We’re constantly bombarded with all sorts of disturbing newsflashes about wars, armed conflicts and violence throughout the world. Yet, when we receive news about a mass shooting like in Aurora, we are exceptionally perturbed. It keeps me thinking whether we are what we think we are.
July 20, 2012 was another black day in the history of mass shootings. In Aurora, Colorado, 12 people were shot and 59 were injured by one of our kind – a human being. The Aurora massacre is the temporary apex in a sad story of mass shootings here in the US as well as worldwide. Naturally, we are shocked and affected; we are sad and full of sympathy and compassion for the parents, sisters, brothers, and other relatives and friends of the victims.
But in all this ocean of sorrow, apprehension and anxiety, of teddy bears, lit candles and flowers we forget about what and who we really are. We are the most advanced and most intelligent form of predators, of creatures at the top of the food chain that thrive for influence and power just per se, just because we can, and just because we decide to do so.
A few thousand years of cultural development and socialization vanish in a blink of an eye when the brain snaps and somebody decides this world is unfair, violent, not the right place for them or everybody else and seeks revenge by mutating into a berserk, a beast that might as well lived in the stone age or even earlier. And I don’t think it makes a big difference here if somebody gone gaga just snatches a rifle and starts shooting randomly or if they’re planning a mass shooting or a terrorist attack meticulously in all details.
A very popular reaction in the “civilized” nations after such tragic events is the demand for more gun control. Are you kidding me? Don’t get me wrong, I absolutely support that nobody should have the right to carry a weapon. But even countries with way more strict regulations and gun control can’t prevent mass shootings as proven 2009 in Winnenden, Germany, or 2011 in Tyrifjorden, and Buskerud, Norway. Even if we would restrict the possession and use of weapons of all kinds to police and military – where there is a will, there is a way. It just would be a little bit more complicated to get a weapon. And who is going to stop a determined killer?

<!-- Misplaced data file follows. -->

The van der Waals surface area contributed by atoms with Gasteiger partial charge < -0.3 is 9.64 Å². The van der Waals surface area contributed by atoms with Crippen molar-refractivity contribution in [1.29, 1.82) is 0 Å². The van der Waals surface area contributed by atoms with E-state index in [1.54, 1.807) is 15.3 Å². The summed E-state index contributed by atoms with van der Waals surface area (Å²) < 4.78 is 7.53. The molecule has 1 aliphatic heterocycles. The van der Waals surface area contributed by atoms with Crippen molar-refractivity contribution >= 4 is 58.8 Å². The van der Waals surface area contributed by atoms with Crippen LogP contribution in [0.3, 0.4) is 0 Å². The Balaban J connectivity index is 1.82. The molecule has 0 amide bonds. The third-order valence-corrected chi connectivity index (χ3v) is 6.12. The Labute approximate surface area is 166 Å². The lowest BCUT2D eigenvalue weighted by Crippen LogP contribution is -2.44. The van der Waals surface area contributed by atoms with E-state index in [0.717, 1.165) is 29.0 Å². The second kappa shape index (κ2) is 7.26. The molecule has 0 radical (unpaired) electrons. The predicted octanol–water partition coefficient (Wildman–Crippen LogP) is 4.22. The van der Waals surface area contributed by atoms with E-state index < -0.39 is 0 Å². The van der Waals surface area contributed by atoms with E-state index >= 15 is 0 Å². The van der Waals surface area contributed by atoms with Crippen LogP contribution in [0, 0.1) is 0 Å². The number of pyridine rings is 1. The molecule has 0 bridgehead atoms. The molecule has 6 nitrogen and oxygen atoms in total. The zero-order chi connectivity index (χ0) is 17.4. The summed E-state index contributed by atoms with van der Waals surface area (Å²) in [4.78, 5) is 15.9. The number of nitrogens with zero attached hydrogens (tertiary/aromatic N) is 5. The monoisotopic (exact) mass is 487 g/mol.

I think it’s human kind’s biggest achievement and disadvantage that we are able to come up with ways to figure out how to get what we want. And when we don’t get what we want, we can get pretty nasty. So nasty, that I’m sure we didn’t have one millisecond of peace – or shall we say the absence of violence – since begin of our civilization about 12,000 years ago.
Turn on any TV station and the news of war and armed conflict will haunt you the entire day. So why are we so dumbfounded when the nice looking guy sitting next to us pulls a gun and starts shooting some harmless movie watchers?
Because WE are the good guys. We enjoyed a thorough education, we have manners, we approach disputes with reason and common sense, we try to resolve conflicts quiet and peacefully. Are we? We elect or support or don’t withstand governments that do anything but.
We don’t have to point our fingers just at all the villains worldwide who are involved in wars among countries or civil wars. We can’t change things in a big bang, but we can do little things to make a difference. So, by all means, we need a much stricter gun control. We need to ask ourselves if the Second Amendment to the Constitution in 1791 was written with machine guns or modern weapons of mass destruction in mind. Do we really need to nurture a “shoot first, ask questions last” attitude?
Deep down inside all of us is the beast, the untamed animal that demands us to fight or flee. We would be well advised to hold on to this flimsy veneer that we call civilization and treat each other if not with compassion at least with respect… and maybe, in another 12,000 year we made it to real human beings, if we haven’t eradicated each other in the mean time.